February 19th, 2015

Update.

We made the campaign goal in the nick of time. Indiegogo allows continued funding. So please consider giving. You can donate anything from $1 and up. Every penny is appreciated!

Heard this about my Indiegogo campaign: Hi Thomas , our blog is interested in your project. We’re doing a spotlight on Indiegogo campaigns and would like to include you in the article. Great news.

Please visit and think of donating any amount. http://igg.me/at/trwhelpothers/x/9598087 The more traffic I get the more I get featured, which will help a lot.

Compassion and understanding for all creatures big and small.

 

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ON A FENCE: All creatures need to share

With the gutting of the middle class many people need counseling and coaching but cannot afford to pay—often, even a co-payment: the homeless, those on Medicare & Medicaid, Obamacare, etc. This is a campaign to help Thomas Ramey Watson, Ph.D. coach and counsel them for little to no cost.

About This Campaign

This is my first time using this platform, so please let me know if you have any suggestions.

Recently I started a free Grief and Loss support group for those who are trying to find meaning in their sorrow, help others, and heal. The group meets once a month in downtown Denver. We have started with several people, almost evenly divided between male and female, all but one over 50. I was impressed with how many issues everyone shares. All are educated and have been employed in various professions.

A big hurdle is that people need to get more regular care than once a month. How they can afford it is another issue. Many cannot pay the co-payments that even Medicare, Medicaid, and Obamacare require.

 

 

from a Huffpost interview:

Diamandis: Yes, we have ISIS. But the data overwhelmingly suggests the future I’ve been describing.

One big problem is that the news media has a grip on our imagination. The fundamental function of the news media is to deliver every piece of negative news to my living room in high definition over and over again. It’s a drug pusher that fuels our instinctual addiction to paying more attention to negative news instead of positive news.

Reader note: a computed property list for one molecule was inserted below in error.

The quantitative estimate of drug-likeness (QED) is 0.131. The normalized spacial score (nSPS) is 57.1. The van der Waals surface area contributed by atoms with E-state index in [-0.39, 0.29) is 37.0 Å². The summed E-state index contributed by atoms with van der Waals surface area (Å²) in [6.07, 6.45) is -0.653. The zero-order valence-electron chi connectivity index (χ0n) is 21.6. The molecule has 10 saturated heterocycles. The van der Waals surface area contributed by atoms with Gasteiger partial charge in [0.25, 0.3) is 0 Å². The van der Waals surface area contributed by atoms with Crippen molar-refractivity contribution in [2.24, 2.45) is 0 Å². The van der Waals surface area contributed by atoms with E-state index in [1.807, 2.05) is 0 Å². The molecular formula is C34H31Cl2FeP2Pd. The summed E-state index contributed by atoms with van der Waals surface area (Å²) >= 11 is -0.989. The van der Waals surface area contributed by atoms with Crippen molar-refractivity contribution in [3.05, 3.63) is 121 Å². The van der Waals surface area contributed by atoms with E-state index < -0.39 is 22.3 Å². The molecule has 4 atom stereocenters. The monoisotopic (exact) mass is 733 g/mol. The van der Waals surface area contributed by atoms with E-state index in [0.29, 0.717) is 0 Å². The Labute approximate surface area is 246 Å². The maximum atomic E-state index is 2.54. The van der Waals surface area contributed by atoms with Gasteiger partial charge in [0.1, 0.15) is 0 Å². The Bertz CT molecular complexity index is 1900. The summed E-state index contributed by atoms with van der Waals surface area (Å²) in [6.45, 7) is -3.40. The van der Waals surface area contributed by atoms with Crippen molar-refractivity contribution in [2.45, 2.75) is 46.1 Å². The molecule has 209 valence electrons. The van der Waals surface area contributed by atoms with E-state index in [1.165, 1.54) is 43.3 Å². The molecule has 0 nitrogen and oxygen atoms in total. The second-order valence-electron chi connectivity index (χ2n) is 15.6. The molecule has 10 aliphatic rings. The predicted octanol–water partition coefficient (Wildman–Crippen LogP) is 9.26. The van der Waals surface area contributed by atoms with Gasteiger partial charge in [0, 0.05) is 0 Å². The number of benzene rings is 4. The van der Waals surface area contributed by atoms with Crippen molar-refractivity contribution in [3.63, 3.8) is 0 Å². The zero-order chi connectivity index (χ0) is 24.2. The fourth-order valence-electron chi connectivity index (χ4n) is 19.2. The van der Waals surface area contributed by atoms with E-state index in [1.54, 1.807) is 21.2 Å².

Sure, there are lots of problems. But the world is getting better in extraordinary ways we’ve never seen before. Though you wouldn’t believe it from the headlines, violence per capita of the global population is at its lowest point in history. Food, water, sanitation, health — all have improved dramatically over the last century and will improve even more dramatically in the decades ahead.

We all tend to have this negativity bias. We need to balance that out a lot more and focus on connectivity, not negativity.

7 minute chakra tuneup
March 25th, 2015

I recommend this. Easy to do. Just listen to it for your tuneup.

With meditation practices on the rise, it makes sense that there is some confusion out there. Myths, misnomers and misinformation are to be expected — but that doesn’t mean we can’t do our best to set the record straight. After discussing things you should know about meditation and ways anyone can learn, next we tackle things people simply keep getting wrong.

More.

Even pet owners who prefer puppies can’t deny the major benefits that come along with caring for a furry friend of either species. Science shows that pets can help prevent allergies in kids, ward off respiratory infections, improve your mood and even boost self-esteem.

Whether you’re a crazy cat lady or a dude ready to publicly proclaim your obsession with your feline friend, get ready to celebrate the many pros of being a proud cat owner — all negative stereotypes aside.

More.

Personally I think everyone ought to have one or two cats and one or two dogs. You could take on more if you really are capable of taking good care of them. But taking proper care of an animal, like a child, requires time, wisdom, and work–not to mention money, not just for food but for toys, training, medical care, and so on.